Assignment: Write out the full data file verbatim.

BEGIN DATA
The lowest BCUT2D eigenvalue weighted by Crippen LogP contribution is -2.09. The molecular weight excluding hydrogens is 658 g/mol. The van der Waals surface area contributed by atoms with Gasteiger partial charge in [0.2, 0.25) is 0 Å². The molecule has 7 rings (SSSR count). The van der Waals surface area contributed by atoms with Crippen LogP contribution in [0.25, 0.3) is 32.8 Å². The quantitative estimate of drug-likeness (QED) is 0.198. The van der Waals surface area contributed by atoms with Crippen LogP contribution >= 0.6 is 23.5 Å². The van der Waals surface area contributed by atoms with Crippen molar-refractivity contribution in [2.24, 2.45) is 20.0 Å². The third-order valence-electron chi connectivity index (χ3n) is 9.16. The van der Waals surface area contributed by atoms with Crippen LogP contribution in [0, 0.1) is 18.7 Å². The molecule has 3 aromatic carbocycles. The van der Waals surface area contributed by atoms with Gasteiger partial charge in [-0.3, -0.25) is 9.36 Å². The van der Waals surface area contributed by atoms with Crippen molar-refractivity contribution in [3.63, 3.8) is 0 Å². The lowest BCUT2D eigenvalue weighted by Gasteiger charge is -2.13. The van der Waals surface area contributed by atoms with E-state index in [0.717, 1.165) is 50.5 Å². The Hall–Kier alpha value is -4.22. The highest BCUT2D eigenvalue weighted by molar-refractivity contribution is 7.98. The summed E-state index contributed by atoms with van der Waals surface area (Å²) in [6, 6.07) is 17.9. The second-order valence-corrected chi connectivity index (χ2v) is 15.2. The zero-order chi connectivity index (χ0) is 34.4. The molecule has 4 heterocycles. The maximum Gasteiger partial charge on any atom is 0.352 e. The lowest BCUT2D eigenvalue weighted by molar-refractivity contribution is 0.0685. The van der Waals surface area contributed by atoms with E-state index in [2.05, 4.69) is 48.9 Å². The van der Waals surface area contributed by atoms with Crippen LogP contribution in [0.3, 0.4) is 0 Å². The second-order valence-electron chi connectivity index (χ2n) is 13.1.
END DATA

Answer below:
The lowest BCUT2D eigenvalue weighted by Crippen LogP contribution is -2.09. The molecular weight excluding hydrogens is 658 g/mol. The van der Waals surface area contributed by atoms with Gasteiger partial charge in [0.2, 0.25) is 0 Å². The molecule has 7 rings (SSSR count). The van der Waals surface area contributed by atoms with Crippen LogP contribution in [0.25, 0.3) is 32.8 Å². The quantitative estimate of drug-likeness (QED) is 0.198. The van der Waals surface area contributed by atoms with Crippen LogP contribution >= 0.6 is 23.5 Å². The van der Waals surface area contributed by atoms with Crippen molar-refractivity contribution in [2.24, 2.45) is 20.0 Å². The third-order valence-electron chi connectivity index (χ3n) is 9.16. The van der Waals surface area contributed by atoms with Crippen LogP contribution in [0, 0.1) is 18.7 Å². The molecule has 3 aromatic carbocycles. The van der Waals surface area contributed by atoms with Gasteiger partial charge in [-0.3, -0.25) is 9.36 Å². The van der Waals surface area contributed by atoms with Crippen molar-refractivity contribution in [3.63, 3.8) is 0 Å². The lowest BCUT2D eigenvalue weighted by Gasteiger charge is -2.13. The van der Waals surface area contributed by atoms with E-state index in [0.717, 1.165) is 50.5 Å². The Hall–Kier alpha value is -4.22. The highest BCUT2D eigenvalue weighted by molar-refractivity contribution is 7.98. The summed E-state index contributed by atoms with van der Waals surface area (Å²) in [6, 6.07) is 17.9. The second-order valence-corrected chi connectivity index (χ2v) is 15.2. The zero-order chi connectivity index (χ0) is 34.4. The molecule has 4 heterocycles. The maximum Gasteiger partial charge on any atom is 0.352 e. The lowest BCUT2D eigenvalue weighted by molar-refractivity contribution is 0.0685. The van der Waals surface area contributed by atoms with E-state index in [2.05, 4.69) is 48.9 Å². The van der Waals surface area contributed by atoms with Crippen LogP contribution in [0.3, 0.4) is 0 Å². The second-order valence-electron chi connectivity index (χ2n) is 13.1.